At a time when Paris was experiencing its metamorphosis from medieval streets to the wide boulevards and parks, according to Haussmann's plan, Charles Marville was photographically documenting every step. Marville, his adopted name, Charles Francois Bossu began his career as an illustrator but found his true métier photography, in the mid 19th century. A skill quickly acquired and noticed by others, Marville became the official photographer of the City of Light.
He recorded the before and after of the modernization of Paris...the beautiful reconstructions, wide tree lined avenues, as well as the demolition, evictions and poverty pushed to the outskirts. The current exhibition at the Metropolitan Museum of Art follows the National Gallery of Art exhibition which coincided with the bicentennial of his birth. The accompanying book MARVILLE, is a study of his work beyond the environs of Paris. Portraiture and landscapes of France and Germany fill the beautiful 200 plus well documented pages. As much of Marville's work was destroyed in a fire at City Hall in 1871, this will no doubt be THE book to own.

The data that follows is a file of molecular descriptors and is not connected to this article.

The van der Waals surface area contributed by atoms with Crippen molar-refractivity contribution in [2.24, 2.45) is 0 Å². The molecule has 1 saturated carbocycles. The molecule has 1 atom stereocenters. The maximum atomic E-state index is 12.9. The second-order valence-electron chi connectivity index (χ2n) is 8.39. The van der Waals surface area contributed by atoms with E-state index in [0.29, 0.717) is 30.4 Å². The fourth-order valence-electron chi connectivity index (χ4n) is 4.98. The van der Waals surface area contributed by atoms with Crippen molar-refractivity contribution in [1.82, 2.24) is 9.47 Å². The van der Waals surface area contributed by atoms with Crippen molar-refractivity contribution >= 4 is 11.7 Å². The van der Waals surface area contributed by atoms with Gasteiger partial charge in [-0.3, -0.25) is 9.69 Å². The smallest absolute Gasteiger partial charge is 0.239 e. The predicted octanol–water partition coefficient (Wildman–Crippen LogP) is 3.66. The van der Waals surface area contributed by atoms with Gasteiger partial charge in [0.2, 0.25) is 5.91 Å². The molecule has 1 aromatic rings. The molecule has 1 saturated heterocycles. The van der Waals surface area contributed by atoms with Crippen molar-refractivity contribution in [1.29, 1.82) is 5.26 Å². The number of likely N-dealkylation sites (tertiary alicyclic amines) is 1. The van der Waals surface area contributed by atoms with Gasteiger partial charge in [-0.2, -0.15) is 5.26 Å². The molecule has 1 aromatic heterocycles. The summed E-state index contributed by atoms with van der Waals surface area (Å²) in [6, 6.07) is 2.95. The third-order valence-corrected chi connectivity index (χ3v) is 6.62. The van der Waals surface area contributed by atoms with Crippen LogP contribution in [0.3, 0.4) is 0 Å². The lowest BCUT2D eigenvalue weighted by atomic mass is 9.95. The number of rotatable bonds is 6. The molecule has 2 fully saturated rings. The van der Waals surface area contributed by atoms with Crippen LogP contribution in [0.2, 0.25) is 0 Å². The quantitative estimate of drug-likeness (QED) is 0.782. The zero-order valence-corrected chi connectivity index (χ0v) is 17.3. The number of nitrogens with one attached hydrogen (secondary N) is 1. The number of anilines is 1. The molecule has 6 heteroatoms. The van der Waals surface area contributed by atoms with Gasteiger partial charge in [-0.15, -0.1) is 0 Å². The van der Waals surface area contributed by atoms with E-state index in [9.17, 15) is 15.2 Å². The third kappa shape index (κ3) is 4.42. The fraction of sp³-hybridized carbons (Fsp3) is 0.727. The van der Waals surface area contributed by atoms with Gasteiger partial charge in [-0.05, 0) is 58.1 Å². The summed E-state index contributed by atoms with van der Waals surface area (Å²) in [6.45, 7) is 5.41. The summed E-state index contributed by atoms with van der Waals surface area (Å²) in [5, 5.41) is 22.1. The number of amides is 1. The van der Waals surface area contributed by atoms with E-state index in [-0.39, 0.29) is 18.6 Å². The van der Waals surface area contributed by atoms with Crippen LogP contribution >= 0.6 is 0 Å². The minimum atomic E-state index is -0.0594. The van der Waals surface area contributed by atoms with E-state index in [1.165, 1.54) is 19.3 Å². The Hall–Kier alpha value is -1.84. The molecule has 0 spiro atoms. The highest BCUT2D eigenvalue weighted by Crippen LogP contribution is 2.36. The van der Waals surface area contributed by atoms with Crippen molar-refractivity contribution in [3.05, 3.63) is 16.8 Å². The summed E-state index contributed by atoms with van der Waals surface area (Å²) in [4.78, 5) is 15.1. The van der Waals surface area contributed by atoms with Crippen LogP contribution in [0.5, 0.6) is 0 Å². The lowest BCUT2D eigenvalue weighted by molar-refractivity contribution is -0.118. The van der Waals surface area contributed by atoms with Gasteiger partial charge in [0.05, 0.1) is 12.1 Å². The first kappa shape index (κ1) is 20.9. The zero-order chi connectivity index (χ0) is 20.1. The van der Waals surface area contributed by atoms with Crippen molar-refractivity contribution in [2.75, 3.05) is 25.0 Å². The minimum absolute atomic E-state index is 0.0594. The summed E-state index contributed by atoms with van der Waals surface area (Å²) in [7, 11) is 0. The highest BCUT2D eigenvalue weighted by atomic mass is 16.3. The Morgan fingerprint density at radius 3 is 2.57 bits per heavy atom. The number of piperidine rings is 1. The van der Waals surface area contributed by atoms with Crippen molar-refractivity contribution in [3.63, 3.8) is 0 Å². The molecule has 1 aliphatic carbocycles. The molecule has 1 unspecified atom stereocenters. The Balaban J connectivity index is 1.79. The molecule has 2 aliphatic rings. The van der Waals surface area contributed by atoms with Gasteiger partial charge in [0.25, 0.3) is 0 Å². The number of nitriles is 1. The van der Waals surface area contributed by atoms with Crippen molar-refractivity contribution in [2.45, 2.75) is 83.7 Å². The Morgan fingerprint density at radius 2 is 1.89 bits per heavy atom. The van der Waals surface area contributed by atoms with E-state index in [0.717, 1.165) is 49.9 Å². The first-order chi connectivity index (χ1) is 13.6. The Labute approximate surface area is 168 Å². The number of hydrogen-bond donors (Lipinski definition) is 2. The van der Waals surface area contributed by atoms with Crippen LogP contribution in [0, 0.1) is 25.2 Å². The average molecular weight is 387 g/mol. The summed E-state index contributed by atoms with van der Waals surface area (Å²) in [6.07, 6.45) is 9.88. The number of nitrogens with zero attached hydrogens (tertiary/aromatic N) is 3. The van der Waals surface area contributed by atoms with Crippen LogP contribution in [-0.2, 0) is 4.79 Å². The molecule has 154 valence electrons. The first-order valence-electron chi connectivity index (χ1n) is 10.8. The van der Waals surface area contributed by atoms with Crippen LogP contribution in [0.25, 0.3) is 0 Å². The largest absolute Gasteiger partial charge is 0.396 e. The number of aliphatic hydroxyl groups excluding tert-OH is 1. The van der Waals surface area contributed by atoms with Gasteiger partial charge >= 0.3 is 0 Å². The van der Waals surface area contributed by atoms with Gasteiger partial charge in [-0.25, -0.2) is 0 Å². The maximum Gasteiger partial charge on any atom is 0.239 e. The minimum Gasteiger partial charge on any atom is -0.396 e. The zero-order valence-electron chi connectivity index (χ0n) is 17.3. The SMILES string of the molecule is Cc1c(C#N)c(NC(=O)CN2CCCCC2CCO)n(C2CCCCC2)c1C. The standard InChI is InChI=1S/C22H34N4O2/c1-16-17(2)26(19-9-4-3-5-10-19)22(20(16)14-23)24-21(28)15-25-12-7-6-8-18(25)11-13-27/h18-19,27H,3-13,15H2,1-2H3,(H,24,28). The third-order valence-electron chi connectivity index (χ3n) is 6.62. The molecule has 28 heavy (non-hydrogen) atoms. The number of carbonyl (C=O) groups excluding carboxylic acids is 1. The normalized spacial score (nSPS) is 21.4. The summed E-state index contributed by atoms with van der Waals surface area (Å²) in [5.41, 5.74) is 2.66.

In THE GHOSTS OF PARIS PAST (FT WEEKEND, February 28, 2014) Ariella Budick wrote ...
"…Marville is the bridge between periods. While the painters were chasing glitz on bright central streets, he ventured out to the peripheral dead zones…Paris became a pearl nestled in a tissue of squalor…"
MARVILLE Photographer of Paris, by Sarah Kennel with Anne de Mondenard, Peter Barberie, Francoise Reynaud and Joke de Wolf.
Published by the National Gallery of Art, Washington
Through May 4, 2014
Metropolitan Museum of Art
1000 5th Avenue
New York, NY 10028